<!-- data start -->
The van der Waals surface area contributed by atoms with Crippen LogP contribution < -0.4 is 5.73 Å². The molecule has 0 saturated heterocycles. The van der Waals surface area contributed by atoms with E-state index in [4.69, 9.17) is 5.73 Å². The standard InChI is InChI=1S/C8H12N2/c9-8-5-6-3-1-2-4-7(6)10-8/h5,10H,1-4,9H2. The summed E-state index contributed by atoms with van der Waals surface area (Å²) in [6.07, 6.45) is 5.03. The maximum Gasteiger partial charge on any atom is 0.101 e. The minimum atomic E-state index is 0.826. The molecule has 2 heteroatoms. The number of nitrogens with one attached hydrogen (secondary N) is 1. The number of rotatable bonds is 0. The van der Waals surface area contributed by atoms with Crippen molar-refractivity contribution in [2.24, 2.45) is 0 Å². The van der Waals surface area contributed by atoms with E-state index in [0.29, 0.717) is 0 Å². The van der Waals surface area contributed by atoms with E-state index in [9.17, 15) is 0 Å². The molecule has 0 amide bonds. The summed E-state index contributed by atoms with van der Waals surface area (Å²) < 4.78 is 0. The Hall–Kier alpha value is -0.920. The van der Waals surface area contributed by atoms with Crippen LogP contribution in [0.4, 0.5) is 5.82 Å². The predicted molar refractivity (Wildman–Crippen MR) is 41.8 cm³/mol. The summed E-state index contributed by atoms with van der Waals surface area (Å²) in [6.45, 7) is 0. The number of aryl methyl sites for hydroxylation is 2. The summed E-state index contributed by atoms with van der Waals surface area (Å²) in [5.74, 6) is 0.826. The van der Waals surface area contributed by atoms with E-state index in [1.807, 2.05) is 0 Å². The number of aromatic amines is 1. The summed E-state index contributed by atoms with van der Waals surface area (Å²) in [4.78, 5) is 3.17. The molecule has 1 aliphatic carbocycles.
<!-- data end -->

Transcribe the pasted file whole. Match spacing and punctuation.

The van der Waals surface area contributed by atoms with Crippen LogP contribution < -0.4 is 5.73 Å². The molecule has 0 saturated heterocycles. The van der Waals surface area contributed by atoms with E-state index in [4.69, 9.17) is 5.73 Å². The standard InChI is InChI=1S/C8H12N2/c9-8-5-6-3-1-2-4-7(6)10-8/h5,10H,1-4,9H2. The summed E-state index contributed by atoms with van der Waals surface area (Å²) in [6.07, 6.45) is 5.03. The maximum Gasteiger partial charge on any atom is 0.101 e. The minimum atomic E-state index is 0.826. The molecule has 2 heteroatoms. The number of nitrogens with one attached hydrogen (secondary N) is 1. The number of rotatable bonds is 0. The van der Waals surface area contributed by atoms with Crippen molar-refractivity contribution in [2.24, 2.45) is 0 Å². The van der Waals surface area contributed by atoms with E-state index in [0.29, 0.717) is 0 Å². The van der Waals surface area contributed by atoms with E-state index in [9.17, 15) is 0 Å². The molecule has 0 amide bonds. The summed E-state index contributed by atoms with van der Waals surface area (Å²) < 4.78 is 0. The Hall–Kier alpha value is -0.920. The van der Waals surface area contributed by atoms with Crippen LogP contribution in [0.4, 0.5) is 5.82 Å². The predicted molar refractivity (Wildman–Crippen MR) is 41.8 cm³/mol. The summed E-state index contributed by atoms with van der Waals surface area (Å²) in [6.45, 7) is 0. The number of aryl methyl sites for hydroxylation is 2. The summed E-state index contributed by atoms with van der Waals surface area (Å²) in [5.74, 6) is 0.826. The van der Waals surface area contributed by atoms with E-state index in [1.807, 2.05) is 0 Å². The number of aromatic amines is 1. The summed E-state index contributed by atoms with van der Waals surface area (Å²) in [4.78, 5) is 3.17. The molecule has 1 aliphatic carbocycles.